For the floor panel of the driver's cab, I opted for a 3D printed part instead of an aluminum sheet, which is standard on the Pistenking models. Firstly, it was available to me faster that way, and secondly, it looks more faithful to the original. Admittedly, you don't really see the tubs under the seats.

For the interior there were still a lot of details to be made, which I had made using the fine printing process. These must be primed with silver paint, as they are not UV-stable. With the doormat you can also see how the printer lines can be recognized and sanded away after a priming.

At the original, the floor pan is painted in glossy anthracite gray in the lower area, and the cover of the center tunnel is covered with black artificial leather. This was of course also taken into account in the model. I also scraped the dividing line behind the vents at the front, and also used detailed vents that I had from the PB100.

The headlights in the roof would have been easy if PistenBully hadn't used a ring-shaped turn signal indicator. After some thought and tests, I decided to glue two small orange LEDs on the side for this effect and to wrap the 5 mm LED from the headlight with aluminum foil. With this the effect comes out quite well. For the kit, however, Pistenking will offer a circuit board with micro-LEDs arranged in a ring, which saves you this fiddly installation.

I still had tiny linear servos left and came up with the idea of making the searchlight on the roof turnable. Luckily there was enough space between the roof and headliner. Tiny ball bearings are used, and the thin wires are fed through a tube with an inner diameter of only 1 mm. The installation also proved to be a fiddly test of patience.

The interior was now also faithfully reproduced down to the smallest detail. A functional OLED screen by Pistenking was installed as a real eye-catcher, which automatically switches between two screen views after the start logo.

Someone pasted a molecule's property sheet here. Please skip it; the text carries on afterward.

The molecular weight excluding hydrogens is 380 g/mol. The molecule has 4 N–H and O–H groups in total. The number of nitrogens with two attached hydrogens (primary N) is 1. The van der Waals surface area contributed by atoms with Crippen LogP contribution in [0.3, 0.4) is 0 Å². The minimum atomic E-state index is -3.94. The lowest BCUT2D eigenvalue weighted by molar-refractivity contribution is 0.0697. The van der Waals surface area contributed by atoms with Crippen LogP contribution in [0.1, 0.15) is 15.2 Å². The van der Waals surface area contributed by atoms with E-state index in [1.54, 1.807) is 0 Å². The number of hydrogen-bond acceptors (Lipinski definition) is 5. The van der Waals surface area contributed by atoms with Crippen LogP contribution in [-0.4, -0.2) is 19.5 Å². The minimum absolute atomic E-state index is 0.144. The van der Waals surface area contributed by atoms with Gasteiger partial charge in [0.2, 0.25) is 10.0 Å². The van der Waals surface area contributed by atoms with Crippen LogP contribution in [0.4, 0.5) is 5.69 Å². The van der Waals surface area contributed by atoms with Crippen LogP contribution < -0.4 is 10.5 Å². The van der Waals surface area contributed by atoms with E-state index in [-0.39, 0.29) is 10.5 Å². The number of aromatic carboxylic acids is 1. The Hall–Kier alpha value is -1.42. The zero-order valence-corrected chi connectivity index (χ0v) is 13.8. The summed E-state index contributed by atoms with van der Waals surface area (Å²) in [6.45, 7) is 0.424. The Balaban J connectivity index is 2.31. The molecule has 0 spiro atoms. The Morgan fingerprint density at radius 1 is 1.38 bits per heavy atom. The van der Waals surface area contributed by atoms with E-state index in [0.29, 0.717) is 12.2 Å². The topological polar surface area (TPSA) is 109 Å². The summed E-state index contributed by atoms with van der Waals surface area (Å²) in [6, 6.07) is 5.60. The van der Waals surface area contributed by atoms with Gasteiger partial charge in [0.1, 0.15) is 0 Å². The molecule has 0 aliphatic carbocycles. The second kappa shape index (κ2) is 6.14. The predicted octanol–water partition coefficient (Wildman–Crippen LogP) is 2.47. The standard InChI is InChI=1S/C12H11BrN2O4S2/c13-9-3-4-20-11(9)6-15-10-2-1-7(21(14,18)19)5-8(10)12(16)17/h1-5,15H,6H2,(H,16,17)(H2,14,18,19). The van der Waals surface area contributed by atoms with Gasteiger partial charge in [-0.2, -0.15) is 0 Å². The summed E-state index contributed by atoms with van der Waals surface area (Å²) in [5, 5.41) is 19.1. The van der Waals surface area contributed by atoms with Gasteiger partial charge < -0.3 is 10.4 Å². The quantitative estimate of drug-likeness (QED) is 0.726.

Of course, a PistenBully also needs a driver, in this case none other than Han Solo at a young age, whom I adapted from a Star Wars action figure, as with the PB100, and of course with the obligatory Vans MTE on his feet. More about this here.

Finally, I made the details behind the air intakes on the backpack, again using CAD data and photos.

For the 2023/24 winter season I have upgraded the fleet to Snowsat, recognizable by the typical white antennas on the roof and of course the obligatory sticker on the windshield:


The chassis was taken over unchanged from my PB400 ParkPro 4F Winch, and so the final act of the conversion was to change the winch to the current design. Thankfully, we had also received CAD data from Kaessbohrer for this. So I was able to create the new covers true to the original. The winch arm now had to be repainted from black back to red, and I finally made the lateral hydraulic cylinder for tipping. .


The tiller has black finishers on the original, so those were replaced as well. In the ParkPro version, the upper parts of the overthrow protection are black instead of transparent, these were quickly CNC-made from black plastic plates on my Stepcraft. And the cutting plotter created the black PistenBully logos.

Finally the tiller was equipped with the additional hydraulic distributor with reverse camera and headlights and therefore corresponds to the current status:


The german magazine Rad & Kette 4/2022 issued an previews, and in 1/2023 is a detailed article by me about building the driver cab for the new PB400 Run Red. They are in German language. 

The articles can be downloaded as PDF file, with friendly permission by the magazine. Just click on the picture for downloading.